Posted on Mar 4, 2018 3 mins read
If you haven’t heard, last Wednesday it was revealed that Trustico, a large reseller of TLS certificates, violated customer trust by emailing another reseller 23,000 of their customer private keys. That’s really the gist of what they did, what these articles don’t really cover is the underlying reasons why this is directly bad and why what it means is even worse.
There’s this really sweet document called the (“Baseline Requirements for the Issuance/Management of Publicly-Trusted Certificates”)[https://cabforum.org/wp-content/uploads/CA-Browser-Forum-BR-1.5.4.pdf]. In that document there’s section 6.1.2 which states:
Parties other than the Subscriber SHALL NOT archive the Subscriber Private Key without authorization by the Subscriber. If the CA or any of its designated RAs generated the Private Key on behalf of the Subscriber, then the CA SHALL encrypt the Private Key for transport to the Subscriber. If the CA or any of its designated RAs become aware that a Subscriber’s Private Key has been communicated to an unauthorized person or an organization not affiliated with the Subscriber, then the CA SHALL revoke all certificates that include the Public Key corresponding to the communicated Private Key.
This helps spell out and dispel some things. CA’s are allowed to generate keys on behalf of the customer, however, they are not allowed to archive said keys for any reason. If the CA generates the key on behalf of the customer, they must encrypt said key for transmission to the customer.
I don’t let a CA generate private keys for me. Private keys are used for encryption, but what they really are is a method of identity. There’s three important pieces to secure TLS communication: the private key, the public key, and a CSR (Certificate Signing Request). These three things form a trust relationship between a well known Certificate Authority and something on the internet. In laymens terms the CA is trusted to have a root private key and to use that to sign off on relationships with endpoints on the internet given some burden of proof.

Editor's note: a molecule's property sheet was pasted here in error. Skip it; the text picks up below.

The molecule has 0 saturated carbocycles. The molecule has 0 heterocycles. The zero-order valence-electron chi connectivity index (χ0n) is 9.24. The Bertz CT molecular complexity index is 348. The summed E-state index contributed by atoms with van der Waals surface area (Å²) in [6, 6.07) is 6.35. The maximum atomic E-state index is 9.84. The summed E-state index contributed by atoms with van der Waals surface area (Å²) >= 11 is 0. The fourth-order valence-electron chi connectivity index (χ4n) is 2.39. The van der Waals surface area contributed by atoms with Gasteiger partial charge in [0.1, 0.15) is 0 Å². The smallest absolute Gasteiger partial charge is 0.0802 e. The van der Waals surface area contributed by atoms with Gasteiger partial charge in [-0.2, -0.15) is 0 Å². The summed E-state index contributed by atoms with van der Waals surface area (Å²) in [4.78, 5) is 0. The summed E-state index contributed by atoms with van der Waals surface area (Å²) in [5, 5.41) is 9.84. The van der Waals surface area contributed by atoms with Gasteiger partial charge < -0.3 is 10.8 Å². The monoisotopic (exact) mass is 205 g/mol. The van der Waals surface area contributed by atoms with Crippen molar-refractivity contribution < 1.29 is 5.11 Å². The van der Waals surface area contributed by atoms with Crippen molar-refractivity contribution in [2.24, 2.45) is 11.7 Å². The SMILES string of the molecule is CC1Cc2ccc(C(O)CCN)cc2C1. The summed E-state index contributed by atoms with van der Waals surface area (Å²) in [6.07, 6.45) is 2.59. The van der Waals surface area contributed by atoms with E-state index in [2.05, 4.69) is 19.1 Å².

The public, private keys, and CSR should be generated on whatever network you intend to assume trust for. The real point here is that the private key never leaves.
Next the CSR is transmitted to the CA. The CSR contains some metadata and the public key encoded in ASN.1. The CA verifies any information they feel they need to verify to establish trust, sign the certificate, and transmit it back to you. The CA should never actually know your private key, they only establish trust.
TLS issuance, and largely cryptography in general, was made from the ground up to be automated. There’s a couple major failures:
A CEO thought it was a good idea to transmit private keys and CSR’s (which you now know contain public keys, am I right?) across email. Whether it was encrypted or not, this action violates the trust of every customer they’ve had. CA’s jobs are to establish trust, and the reason they’re given the trust to do that is because people trust their processes.
Private keys were stored in the first place. We know from our Baseline Requirements documents that this isn’t acceptable under any terms.
Transmitting private keys is dangerous. The Baseline Requirements should, in my opinion, be updated to get rid of CA generated private keys.
The CEO of Trustico does not understand the underlying technology or premises of the company he runs. He should be terminated immediately.
Each major CA should be evaluated by a third party to assess the CA’s adherence to the Baseline Requirements and CA’s outside of the Baseline Requirements should be forced to notify current and future customers of this without explanation. I say without explanation, because Trustico said they needed to maintain private keys in order to revoke them. I’m not sure what world they live in given this statement.
That’s all my ramblings for now, hopefully it’s helped some people, thanks for reading!Opinions Security